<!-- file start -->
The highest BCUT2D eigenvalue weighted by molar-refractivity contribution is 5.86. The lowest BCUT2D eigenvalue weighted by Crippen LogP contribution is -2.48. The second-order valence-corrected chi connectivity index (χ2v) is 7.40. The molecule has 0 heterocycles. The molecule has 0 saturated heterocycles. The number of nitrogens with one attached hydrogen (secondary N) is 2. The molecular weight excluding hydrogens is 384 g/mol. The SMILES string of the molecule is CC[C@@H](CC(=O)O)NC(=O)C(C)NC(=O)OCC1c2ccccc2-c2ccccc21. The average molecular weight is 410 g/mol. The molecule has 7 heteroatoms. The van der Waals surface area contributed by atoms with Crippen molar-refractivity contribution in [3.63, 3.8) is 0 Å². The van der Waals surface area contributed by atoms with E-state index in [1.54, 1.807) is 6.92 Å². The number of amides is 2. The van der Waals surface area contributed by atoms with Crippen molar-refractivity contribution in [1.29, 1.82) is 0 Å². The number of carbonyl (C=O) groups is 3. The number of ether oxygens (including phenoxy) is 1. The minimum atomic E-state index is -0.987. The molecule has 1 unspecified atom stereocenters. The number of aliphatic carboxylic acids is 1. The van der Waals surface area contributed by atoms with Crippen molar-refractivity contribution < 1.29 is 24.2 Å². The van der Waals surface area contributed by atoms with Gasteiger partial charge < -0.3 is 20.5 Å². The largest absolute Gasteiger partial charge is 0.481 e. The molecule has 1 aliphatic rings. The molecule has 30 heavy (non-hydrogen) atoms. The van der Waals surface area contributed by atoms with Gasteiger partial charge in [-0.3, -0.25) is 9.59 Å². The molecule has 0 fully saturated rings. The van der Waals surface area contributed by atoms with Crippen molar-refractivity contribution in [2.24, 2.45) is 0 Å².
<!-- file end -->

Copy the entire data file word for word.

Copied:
The highest BCUT2D eigenvalue weighted by molar-refractivity contribution is 5.86. The lowest BCUT2D eigenvalue weighted by Crippen LogP contribution is -2.48. The second-order valence-corrected chi connectivity index (χ2v) is 7.40. The molecule has 0 heterocycles. The molecule has 0 saturated heterocycles. The number of nitrogens with one attached hydrogen (secondary N) is 2. The molecular weight excluding hydrogens is 384 g/mol. The SMILES string of the molecule is CC[C@@H](CC(=O)O)NC(=O)C(C)NC(=O)OCC1c2ccccc2-c2ccccc21. The average molecular weight is 410 g/mol. The molecule has 7 heteroatoms. The van der Waals surface area contributed by atoms with Crippen molar-refractivity contribution in [3.63, 3.8) is 0 Å². The van der Waals surface area contributed by atoms with E-state index in [1.54, 1.807) is 6.92 Å². The number of amides is 2. The van der Waals surface area contributed by atoms with Crippen molar-refractivity contribution in [1.29, 1.82) is 0 Å². The number of carbonyl (C=O) groups is 3. The number of ether oxygens (including phenoxy) is 1. The minimum atomic E-state index is -0.987. The molecule has 1 unspecified atom stereocenters. The number of aliphatic carboxylic acids is 1. The van der Waals surface area contributed by atoms with Crippen molar-refractivity contribution < 1.29 is 24.2 Å². The van der Waals surface area contributed by atoms with Gasteiger partial charge < -0.3 is 20.5 Å². The largest absolute Gasteiger partial charge is 0.481 e. The molecule has 1 aliphatic rings. The molecule has 30 heavy (non-hydrogen) atoms. The van der Waals surface area contributed by atoms with Gasteiger partial charge in [-0.3, -0.25) is 9.59 Å². The molecule has 0 fully saturated rings. The van der Waals surface area contributed by atoms with Crippen molar-refractivity contribution in [2.24, 2.45) is 0 Å².